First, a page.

If you are growing hydroponically, test a sample from your water reservoir a few minutes after you add your nutrients. 🌊 Do I Need to Measure the pH of My Runoff After Feeding My Plants? Yes. Always remember to test the pH of your nutrient runoff as this will give you an idea of the pH of your medium. 🌈 How Exact Do I Need to Get My pH Levels When Growing Cannabis? Don’t get flustered if your nutrients are slightly below or above the optimal conditions we mentioned above. Only react to big changes in pH that may inhibit your plant’s ability to uptake nutrients.
pH measuring kits usually contain a test tube, a bottle of testing solution, and a colour-coded pH chart. Testing the pH of your soil with these kits is super simple:
By regularly checking the pH of your growing medium, you’ll be able to ensure that your plants are able to take up all the nutrients you’re giving them. You’ll also be able to catch any pH imbalances early, minimising your risk of running into nutrient deficiencies later on in your grow (more on that below).
Measuring pH With Drops
While using chemical nutrients might seem simple, it can actually take some time and practice to get the hang of properly fertilising your cannabis plants with liquid mineral fertilisers. Organic nutrients, on the other hand, naturally promote the health of your plants by supporting the development of healthy microbial life within your medium.
We’ve alluded to it already, but the best pH for growing cannabis resides within a narrow window. But, within that window, is there an optimal reading you should try to achieve? And, does that reading change depending on how you choose to grow? Let’s explore further.
pH imbalances are one of the most common causes of nutrient deficiencies in cannabis plants. As we mentioned earlier, cannabis plants can only take up certain nutrients within a small pH window. If the pH of your medium shifts below or above that ideal window, your plants won’t be able to take up the nutrients in their fertilisers and will start to show signs of a nutrient deficiency.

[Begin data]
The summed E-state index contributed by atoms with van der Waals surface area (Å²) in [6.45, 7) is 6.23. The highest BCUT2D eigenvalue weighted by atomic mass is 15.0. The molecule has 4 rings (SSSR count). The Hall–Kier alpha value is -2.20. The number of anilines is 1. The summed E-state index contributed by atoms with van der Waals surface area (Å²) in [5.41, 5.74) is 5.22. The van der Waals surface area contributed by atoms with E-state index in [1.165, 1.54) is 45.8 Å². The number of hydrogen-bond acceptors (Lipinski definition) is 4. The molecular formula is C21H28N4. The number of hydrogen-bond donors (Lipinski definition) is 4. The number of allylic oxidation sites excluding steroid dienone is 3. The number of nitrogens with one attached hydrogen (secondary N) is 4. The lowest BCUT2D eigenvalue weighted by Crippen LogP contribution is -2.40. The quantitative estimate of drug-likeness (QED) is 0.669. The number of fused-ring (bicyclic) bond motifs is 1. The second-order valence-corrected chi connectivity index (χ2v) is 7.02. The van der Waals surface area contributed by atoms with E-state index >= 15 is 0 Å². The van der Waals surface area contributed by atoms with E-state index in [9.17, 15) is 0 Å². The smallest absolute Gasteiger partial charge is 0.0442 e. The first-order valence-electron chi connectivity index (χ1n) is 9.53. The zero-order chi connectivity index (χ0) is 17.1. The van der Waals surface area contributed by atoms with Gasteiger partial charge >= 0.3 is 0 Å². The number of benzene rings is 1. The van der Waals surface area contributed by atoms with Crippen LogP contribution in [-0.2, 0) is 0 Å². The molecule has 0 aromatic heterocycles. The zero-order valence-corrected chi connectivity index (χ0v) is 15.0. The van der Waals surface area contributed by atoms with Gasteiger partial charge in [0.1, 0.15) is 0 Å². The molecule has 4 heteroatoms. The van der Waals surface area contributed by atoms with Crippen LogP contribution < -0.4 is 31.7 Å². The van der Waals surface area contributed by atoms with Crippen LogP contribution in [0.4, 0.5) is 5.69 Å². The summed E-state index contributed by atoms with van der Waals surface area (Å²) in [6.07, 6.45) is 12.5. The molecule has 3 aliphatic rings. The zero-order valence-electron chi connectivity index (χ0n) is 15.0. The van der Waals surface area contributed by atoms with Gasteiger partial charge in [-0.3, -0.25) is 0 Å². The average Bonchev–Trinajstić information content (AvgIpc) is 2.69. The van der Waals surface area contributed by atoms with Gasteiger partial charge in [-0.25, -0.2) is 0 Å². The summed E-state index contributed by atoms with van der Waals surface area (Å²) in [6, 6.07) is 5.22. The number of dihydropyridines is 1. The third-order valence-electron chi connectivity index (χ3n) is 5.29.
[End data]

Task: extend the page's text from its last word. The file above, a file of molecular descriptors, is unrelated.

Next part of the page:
pH Down is an acid based formula for lowering pH. General Hydroponics up/down is made from a base of Phosphoric Acid.
pH Up is a strong alkali formula for raising pH. The one from General Hydroponics is made from a base of Potassium Hydroxide and Potassium Carbonate.
As explained above, adjust the pH of your solution a little at a time. Try to use only either Up or Down. If you overshoot with one and then have to readjust with the other you can end up unnecessarily stressing your plants. Mix up a little of the required pH adjuster in a separate jug. Then add them a little at a time to your reservoir. Allow time for the whole reservoir to even out and settle. Better to get it right with 3 slight adjustments than have it wildly swinging up and down.
Photo: yellowing, leaf curl, circular burnt spots on leaves, and leaf drop are typical symptoms from water with a high level of sodium.
*Vinegar is a neutral acid that is completely harmless to plants when diluted in water. It should be used to adjust the pH of the water for soil cultivation to prevent overfertilizing of plants. The commercial pH DOWN products all contain potent nitric or phosphoric acid that raise the salt level in soil and can burn your plants. Especially seedlings and young plants easily suffer from regular watering with pH Down.
Your municipal water board can provide a free chemical analysis of the tap water in your neighbourhood if you request it because they regularly perform these tests as a standard procedure. Usually this is not necessary for you to look into unless the water is very poor quality or running through old pipes that pose a health hazard.
Tap water can be “hard” from high levels of calcium (Ca) and magnesium (Mg). The pH is in this case very alkaline. Chlorine is another common additive which causes stunted growth in plants and acidifies the soil. If your tap water smells from chlorine you should fill warm water into a bucket and let it sit for a few hours so that the chlorine can evaporate.
Test the quality of your water by checking the pH and EC range. Take into account any unusual colour or smell of the water. Make a chemical analysis at a pharmacy if you think your well water or tap water is heavily contaminated.
“Incorrect pH belongs to the most serious nutrient disorders in organic-soil gardens. Many complex biological processes occur between organic fertilizers and the soil during nutrient uptake. The pH is critical to the livelihood of these activities.” (Marijuana Horticulture, Jorge Cervantes)
Tap water and well water are two main sources that need to be checked for quality. Both can be contaminated with toxic levels of minerals. High levels of sodium (Na) are often found in well water and can cause excessive damage to plants. Saline water on the whole must be avoided.